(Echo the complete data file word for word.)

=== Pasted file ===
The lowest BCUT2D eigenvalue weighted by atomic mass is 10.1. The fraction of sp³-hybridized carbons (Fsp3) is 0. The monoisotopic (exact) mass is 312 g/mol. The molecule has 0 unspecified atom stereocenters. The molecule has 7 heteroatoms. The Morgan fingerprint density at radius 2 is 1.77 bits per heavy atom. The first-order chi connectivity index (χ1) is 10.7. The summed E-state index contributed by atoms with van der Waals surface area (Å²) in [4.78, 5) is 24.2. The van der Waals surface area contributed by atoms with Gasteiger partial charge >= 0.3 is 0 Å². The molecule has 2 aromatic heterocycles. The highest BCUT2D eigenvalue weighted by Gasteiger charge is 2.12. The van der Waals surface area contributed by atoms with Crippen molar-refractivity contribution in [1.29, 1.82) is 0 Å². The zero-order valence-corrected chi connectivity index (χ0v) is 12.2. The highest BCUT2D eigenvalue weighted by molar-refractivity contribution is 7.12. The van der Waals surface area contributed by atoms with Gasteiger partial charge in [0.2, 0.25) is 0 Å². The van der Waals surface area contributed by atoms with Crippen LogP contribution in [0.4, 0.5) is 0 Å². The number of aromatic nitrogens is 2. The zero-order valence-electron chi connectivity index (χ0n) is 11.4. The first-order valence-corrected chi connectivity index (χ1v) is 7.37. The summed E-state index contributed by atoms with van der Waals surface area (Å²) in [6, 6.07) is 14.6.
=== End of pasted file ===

The lowest BCUT2D eigenvalue weighted by atomic mass is 10.1. The fraction of sp³-hybridized carbons (Fsp3) is 0. The monoisotopic (exact) mass is 312 g/mol. The molecule has 0 unspecified atom stereocenters. The molecule has 7 heteroatoms. The Morgan fingerprint density at radius 2 is 1.77 bits per heavy atom. The first-order chi connectivity index (χ1) is 10.7. The summed E-state index contributed by atoms with van der Waals surface area (Å²) in [4.78, 5) is 24.2. The van der Waals surface area contributed by atoms with Gasteiger partial charge >= 0.3 is 0 Å². The molecule has 2 aromatic heterocycles. The highest BCUT2D eigenvalue weighted by Gasteiger charge is 2.12. The van der Waals surface area contributed by atoms with Crippen molar-refractivity contribution in [1.29, 1.82) is 0 Å². The zero-order valence-corrected chi connectivity index (χ0v) is 12.2. The highest BCUT2D eigenvalue weighted by molar-refractivity contribution is 7.12. The van der Waals surface area contributed by atoms with Gasteiger partial charge in [0.2, 0.25) is 0 Å². The van der Waals surface area contributed by atoms with Crippen LogP contribution in [0.4, 0.5) is 0 Å². The number of aromatic nitrogens is 2. The zero-order valence-electron chi connectivity index (χ0n) is 11.4. The first-order valence-corrected chi connectivity index (χ1v) is 7.37. The summed E-state index contributed by atoms with van der Waals surface area (Å²) in [6, 6.07) is 14.6.